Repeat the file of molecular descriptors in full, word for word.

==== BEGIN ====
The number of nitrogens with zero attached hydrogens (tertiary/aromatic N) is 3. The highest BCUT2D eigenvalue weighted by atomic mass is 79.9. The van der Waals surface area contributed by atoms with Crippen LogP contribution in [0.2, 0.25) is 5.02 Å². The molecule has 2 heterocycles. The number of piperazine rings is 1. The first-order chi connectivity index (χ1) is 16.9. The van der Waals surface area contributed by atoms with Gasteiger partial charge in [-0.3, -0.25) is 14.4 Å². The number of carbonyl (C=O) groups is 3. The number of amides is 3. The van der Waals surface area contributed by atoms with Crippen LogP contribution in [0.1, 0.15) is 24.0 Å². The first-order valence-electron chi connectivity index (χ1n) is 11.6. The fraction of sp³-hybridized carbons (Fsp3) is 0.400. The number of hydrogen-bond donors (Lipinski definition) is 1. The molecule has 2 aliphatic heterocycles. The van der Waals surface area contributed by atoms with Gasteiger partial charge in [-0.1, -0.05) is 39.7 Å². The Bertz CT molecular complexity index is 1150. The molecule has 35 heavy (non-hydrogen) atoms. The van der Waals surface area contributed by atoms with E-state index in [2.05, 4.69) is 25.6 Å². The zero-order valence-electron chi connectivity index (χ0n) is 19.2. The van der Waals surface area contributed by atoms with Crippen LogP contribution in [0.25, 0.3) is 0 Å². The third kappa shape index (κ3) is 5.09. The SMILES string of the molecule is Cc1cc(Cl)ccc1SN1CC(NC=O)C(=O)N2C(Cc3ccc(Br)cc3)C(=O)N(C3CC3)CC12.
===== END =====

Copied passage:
The number of nitrogens with zero attached hydrogens (tertiary/aromatic N) is 3. The highest BCUT2D eigenvalue weighted by atomic mass is 79.9. The van der Waals surface area contributed by atoms with Crippen LogP contribution in [0.2, 0.25) is 5.02 Å². The molecule has 2 heterocycles. The number of piperazine rings is 1. The first-order chi connectivity index (χ1) is 16.9. The van der Waals surface area contributed by atoms with Gasteiger partial charge in [-0.3, -0.25) is 14.4 Å². The number of carbonyl (C=O) groups is 3. The number of amides is 3. The van der Waals surface area contributed by atoms with Crippen LogP contribution in [0.1, 0.15) is 24.0 Å². The first-order valence-electron chi connectivity index (χ1n) is 11.6. The fraction of sp³-hybridized carbons (Fsp3) is 0.400. The number of hydrogen-bond donors (Lipinski definition) is 1. The molecule has 2 aliphatic heterocycles. The van der Waals surface area contributed by atoms with Gasteiger partial charge in [-0.1, -0.05) is 39.7 Å². The Bertz CT molecular complexity index is 1150. The molecule has 35 heavy (non-hydrogen) atoms. The van der Waals surface area contributed by atoms with E-state index in [2.05, 4.69) is 25.6 Å². The zero-order valence-electron chi connectivity index (χ0n) is 19.2. The van der Waals surface area contributed by atoms with Crippen LogP contribution in [0.25, 0.3) is 0 Å². The third kappa shape index (κ3) is 5.09. The SMILES string of the molecule is Cc1cc(Cl)ccc1SN1CC(NC=O)C(=O)N2C(Cc3ccc(Br)cc3)C(=O)N(C3CC3)CC12.